The UAE, which has hosted the T20 World Cup, IPL and a T10 league in recent years, is now set to host its own T20 league, the International League T20 (ILT20). Here is everything you need to know about the youngest franchise league on the circuit.
When is the ILT20 taking place, and where?
The inaugural ILT20, sanctioned by the Emirates Cricket Board, will be played between six teams across three venues - Dubai, Sharjah and Abu Dhabi in the UAE - from January 13 to February 12. Dubai Capitals, Abu Dhabi Knight Riders, MI Emirates, Sharjah Warriors Gulf Giants and Desert Vipers are the six franchises that will compete for the title.
Sounds like the IPL?
Three of the league's six franchises are owned by IPL owners - Mumbai Indians, Delhi Capitals and Kolkata Knight Riders - which gives you a sense of familiarity, but the ILT20 is different to the IPL. Each playing XI can have a maximum of nine overseas players with at least two UAE players, and two Associate overseas players in the squad, not in the XI. The demand for overseas players has even ruffled the feathers of Full Member nations, who fear the latest league has the potential to disrupt global cricket's ecosystem.
Will stats from the ILT20 count towards players' T20 records?
Nope. According to the ICC's regulations, competitions hosted by non-Full Members - UAE in this case - cannot be attributed T20 status. Earlier Canada's T20 league, the Global T20 Canada, was not granted T20 status for the same reason. Ditto for the Fairbreak International, a women's T20 competition that was held in Dubai in 2022.
Sri Lankans Wanindu Hasaranga, Matheesha Pathirana, Bhanuka Rajapaksa and Chamika Karunaratne will also be in action in the Emirates. A couple of Indians will also be featuring in the league: Robin Uthappa and Yusuf Pathan. Both players had retired from international and Indian cricket to become free agents. Impactful performances for Dubai could potentially open up opportunities to break into other franchise leagues. Uthappa has already expressed his desire to play in the CPL and the Hundred.
All set for the ILT20 - participating players pose with the trophy•ILT20
Among the Associate players, watch out for Namibia left-arm quick Ruben Trumpelmann, who struck three times in the first over against Scotland in the T20 World Cup in Abu Dhabi in 2021. Netherlands allrounder Bas de Leede is also back in the UAE, having turned out for Samp Army in the Abu Dhabi T10 league late last year.
Are there any Pakistani players in the ILT20?
Nah. Azam Khan, the son of former Pakistan wicketkeeper Moin, was originally unveiled by Vipers as one of their players, but he didn't receive an NOC from the PCB to participate in the ILT20. There is no Pakistani presence in the SA20 as well. It is worth noting that the eighth edition of the PSL is tentatively scheduled to start just days after the ILT20 ends in February 2023.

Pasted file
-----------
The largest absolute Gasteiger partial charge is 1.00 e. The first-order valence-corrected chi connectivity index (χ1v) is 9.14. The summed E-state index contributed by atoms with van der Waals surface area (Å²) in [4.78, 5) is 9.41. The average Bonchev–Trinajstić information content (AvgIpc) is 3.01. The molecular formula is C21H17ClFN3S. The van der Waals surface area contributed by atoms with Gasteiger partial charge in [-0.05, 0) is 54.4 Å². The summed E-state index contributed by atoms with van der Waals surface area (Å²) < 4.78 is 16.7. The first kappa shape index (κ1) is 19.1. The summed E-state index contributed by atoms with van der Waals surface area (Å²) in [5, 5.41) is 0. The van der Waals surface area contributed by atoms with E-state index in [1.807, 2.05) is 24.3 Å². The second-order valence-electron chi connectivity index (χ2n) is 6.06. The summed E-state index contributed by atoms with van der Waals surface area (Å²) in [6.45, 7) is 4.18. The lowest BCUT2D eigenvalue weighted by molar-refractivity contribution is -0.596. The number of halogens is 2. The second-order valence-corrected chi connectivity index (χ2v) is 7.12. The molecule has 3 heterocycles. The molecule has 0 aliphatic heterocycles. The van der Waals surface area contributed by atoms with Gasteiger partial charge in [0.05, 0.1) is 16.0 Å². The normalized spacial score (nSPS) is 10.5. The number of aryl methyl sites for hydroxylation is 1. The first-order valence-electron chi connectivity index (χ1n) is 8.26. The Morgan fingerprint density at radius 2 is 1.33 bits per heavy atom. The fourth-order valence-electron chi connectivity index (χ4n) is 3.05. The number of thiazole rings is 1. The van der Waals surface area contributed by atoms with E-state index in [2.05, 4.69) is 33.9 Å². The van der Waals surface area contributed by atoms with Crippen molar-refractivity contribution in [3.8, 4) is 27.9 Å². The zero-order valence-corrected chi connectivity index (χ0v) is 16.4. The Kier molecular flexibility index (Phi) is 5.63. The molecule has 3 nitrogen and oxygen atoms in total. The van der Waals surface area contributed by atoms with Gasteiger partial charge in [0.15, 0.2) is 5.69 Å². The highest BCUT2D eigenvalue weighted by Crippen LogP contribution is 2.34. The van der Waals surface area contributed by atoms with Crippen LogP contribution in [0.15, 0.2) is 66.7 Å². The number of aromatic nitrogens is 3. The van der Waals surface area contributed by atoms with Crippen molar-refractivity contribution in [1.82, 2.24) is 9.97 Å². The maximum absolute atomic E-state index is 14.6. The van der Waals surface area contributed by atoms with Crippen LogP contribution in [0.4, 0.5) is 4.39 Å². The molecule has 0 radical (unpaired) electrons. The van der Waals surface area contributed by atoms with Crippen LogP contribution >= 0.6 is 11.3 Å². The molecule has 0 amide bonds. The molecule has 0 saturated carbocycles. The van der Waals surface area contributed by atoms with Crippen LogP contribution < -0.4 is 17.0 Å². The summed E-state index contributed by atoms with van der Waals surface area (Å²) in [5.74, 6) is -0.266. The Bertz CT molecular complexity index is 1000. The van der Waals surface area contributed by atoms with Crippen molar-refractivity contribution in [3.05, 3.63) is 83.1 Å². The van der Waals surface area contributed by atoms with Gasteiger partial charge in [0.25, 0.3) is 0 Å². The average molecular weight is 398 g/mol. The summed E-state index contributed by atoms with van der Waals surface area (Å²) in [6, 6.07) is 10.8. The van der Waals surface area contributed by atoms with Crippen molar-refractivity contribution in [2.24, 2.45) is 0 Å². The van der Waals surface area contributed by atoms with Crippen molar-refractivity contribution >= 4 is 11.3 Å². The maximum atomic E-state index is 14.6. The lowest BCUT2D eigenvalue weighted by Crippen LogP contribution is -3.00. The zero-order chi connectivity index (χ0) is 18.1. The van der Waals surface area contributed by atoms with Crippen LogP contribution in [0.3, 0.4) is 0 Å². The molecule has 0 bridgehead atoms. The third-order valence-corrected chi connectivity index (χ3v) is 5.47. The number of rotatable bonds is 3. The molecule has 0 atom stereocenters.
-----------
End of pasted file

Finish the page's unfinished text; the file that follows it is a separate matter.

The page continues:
Okay, tell me about the UAE players who could make a splash
Quick wristspinner Karthik Meiyappan (Sharjah Warriors) whose googly turns more than his legbreak is the most exciting talent among the UAE players. In addition to having stints with Chennai Super Kings and Royal Challengers Bangalore as a net bowler in the IPL in the UAE, Karthik has done well in the local Emirates D20 tournament.
Then there is Zahoor Khan (MI Emirates) who has also had exposure outside of the UAE. The fast bowler was recently with Kandy Falcons in the Lanka Premier League (LPL) and was previously associated with Mumbai Indians as an IPL net bowler.
The ILT20 is also Vriitya Aravind's chance to develop his white-ball game even further. The Chennai-born wicketkeeper-batter was the second-highest run-getter in ODI cricket last year, with 781 runs in 21 innings at an average of 41.10 and strike rate of 72.71. Vriitya can also play the funky scoops, but his T20 batting is still a work in progress. He is looking forward to picking Nicholas Pooran's brain at MI Emirates.
Joe Root will be part of the Capitals franchise in the ILT20•Mark Metcalfe/Getty Images
Any left-field picks by franchises? Joe Root is playing, we hear...
Former England captain Joe Root has made a rare foray into the global T20 circuit, winning deals with Capitals (ILT20) and Royals (IPL) last year. He last played a T20I almost four years ago, but has been keen to expand his range in the shortest format.
In the injury-enforced absence of Jonny Bairstow, Knight Riders have roped in Connor Esterhuizen as a replacement player. The Lions wicketkeeper-batter, who did not get a gig in the SA20, has played just a solitary T20 and four List A matches so far. Knight Riders have also plucked out spinner Treveen Mathew from Sri Lanka's Under-19 circuit. Mathew, 18, had reportedly been called up by Rajasthan Royals for a trial ahead of the IPL 2023 auction, but he eventually failed to make the shortlist.
Is it really the second-most lucrative T20 league in the world?
Yes, it offers top players a whopping USD 450,000 per season, making it the second-most lucrative T20 league for some players outside of the IPL. The maximum salary a player can get - what the league calls the "total direct payout" - is USD 450,000. The "total direct payout" is the sum of the wage slot plus a loyalty bonus. For example, a player picked for the highest wage slot of USD 340,000 can get a maximum of a further USD 110,000 as a loyalty bonus should the franchise want to trigger that clause.
It clashes with the BBL, BPL, SA20 and the Super Smash, right?
Indeed. It directly clashes with four other T20 competitions in what is perhaps the busiest window of 2023. New Zealand will tour India and England will travel to South Africa in January, but the ILT20 has managed to attract some big names. England's Dawid Malan and Zimbabwe's Sikandar Raza will also cut their BPL stints short to make themselves available for the UAE league.